What we call progress is the ex­change of one nuisance for another.

Havelock Ellis
We need not debate about the mere words evolution or progress; personally I prefer to call it reform. For reform implies form. It implies that we are trying to shape the world in a particular image; to make it something that we see already in our minds. Evolution is a metaphor from mere automatic unrolling. Progress is a metaphor from merely walking along a road—very likely the wrong road. But reform is a metaphor for reasonable and deter­mined men: it means that we see a certain thing out of shape and we mean to put it into shape. And we know what shape. G. K. Chesterton
The reasonable man adapts to the world, the unreasonable one persists in trying to adapt the world to himself. All progress therefore depends on the unreasonable man. George Bernard Shaw

The truest and most horrible claim made for modern transport is that it “annihilates space.” It does. A modern boy travels a hundred miles with less sense of liberation and pilgrimage and adventure than his grandfather got from travelling ten. Of course if a man hates space and wants it to be annihilated, that is another matter. Why not creep into his coffin at once? There is little enough space there. C. S. Lewis


Science seems to be the only branch of study in which people have to be waved back from perfection as from a pestilence. G. K. Chesterton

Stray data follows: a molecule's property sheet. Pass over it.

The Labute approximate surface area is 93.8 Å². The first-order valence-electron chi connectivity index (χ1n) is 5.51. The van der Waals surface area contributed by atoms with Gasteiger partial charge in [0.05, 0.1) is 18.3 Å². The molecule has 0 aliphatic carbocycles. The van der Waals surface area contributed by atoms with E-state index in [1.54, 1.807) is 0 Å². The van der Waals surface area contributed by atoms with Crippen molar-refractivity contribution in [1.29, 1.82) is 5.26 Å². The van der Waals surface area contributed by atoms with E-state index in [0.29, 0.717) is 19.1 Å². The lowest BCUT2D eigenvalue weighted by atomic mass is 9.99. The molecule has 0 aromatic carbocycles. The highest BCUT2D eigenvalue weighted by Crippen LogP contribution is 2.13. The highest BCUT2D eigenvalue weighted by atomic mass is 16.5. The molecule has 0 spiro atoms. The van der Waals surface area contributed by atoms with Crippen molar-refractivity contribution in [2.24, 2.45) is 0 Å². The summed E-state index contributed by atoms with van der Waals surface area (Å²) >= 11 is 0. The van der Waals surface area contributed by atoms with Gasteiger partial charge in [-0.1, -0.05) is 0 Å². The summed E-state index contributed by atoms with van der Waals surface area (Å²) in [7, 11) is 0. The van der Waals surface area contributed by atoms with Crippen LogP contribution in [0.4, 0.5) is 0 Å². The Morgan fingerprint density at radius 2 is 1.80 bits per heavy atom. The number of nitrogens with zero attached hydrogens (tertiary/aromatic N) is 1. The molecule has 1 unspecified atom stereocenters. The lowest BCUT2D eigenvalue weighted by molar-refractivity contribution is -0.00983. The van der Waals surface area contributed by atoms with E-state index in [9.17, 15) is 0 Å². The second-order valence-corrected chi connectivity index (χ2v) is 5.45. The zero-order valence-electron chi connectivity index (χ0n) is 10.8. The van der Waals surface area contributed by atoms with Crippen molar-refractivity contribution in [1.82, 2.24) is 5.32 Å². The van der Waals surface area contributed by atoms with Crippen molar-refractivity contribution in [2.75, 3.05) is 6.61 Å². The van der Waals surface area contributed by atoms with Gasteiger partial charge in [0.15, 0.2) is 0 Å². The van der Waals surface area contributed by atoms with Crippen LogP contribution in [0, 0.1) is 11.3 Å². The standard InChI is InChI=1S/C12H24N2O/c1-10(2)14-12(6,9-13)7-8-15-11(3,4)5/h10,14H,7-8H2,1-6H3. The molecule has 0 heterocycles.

Thoughts about Progress, Idealism & Perfection


At twenty the young idealist thinks he can save the world. At thirty he begins to wish he could save part of his salary.
Idealism increases in direct proportion to one’s distance from the problem.

John Galsworthy
Even for Karl Marx, Charles Darwin was the leading prophet of the age and deadly competition was viewed as nature’s instru­ment for progress.
An endless number of the lower races will be eliminat­ed by the civilized races throughout the world. Charles Darwin
* For the man of action there is noth­ing but idealism.

G. K. Chesterton
Progress by its very name indi­cates a direction; and the moment we are in the least doubtful about the direc­tion, we be­come in the same degree doubt­ful about the progress. G. K. Chesterton
* Fundamental progress has to do with the reinterpretation of basic ideas.

A. N. Whitehead
* [George Bernard] Shaw looked forward to a time when, in the course of evol­ution, ecstasy of intellect would replace sexual passion.

Michael Holroyd
If we are idealists about the other world, we can be realists about this world.

G. K. Chesterton
* High standards are of immense value to a society, even if few men live up to them. There is an inevitable gap between the ideals of a society and its average standard of conduct. If those ideals are lowered to adjust them to this average standard, the inevitable gap soon reappears, and the average man falls as far short of the debased as of the lofty standards. Arnold Lunn
* Idealism is the despot of thought, just as politics is the despot of will.

Mikhail Bakunin
By concentrating on what is good in people, by appealing to their idealism and their sense of justice, and by asking them to put their faith in the future, socialists put themselves at a severe disadvantage. Ian McEwan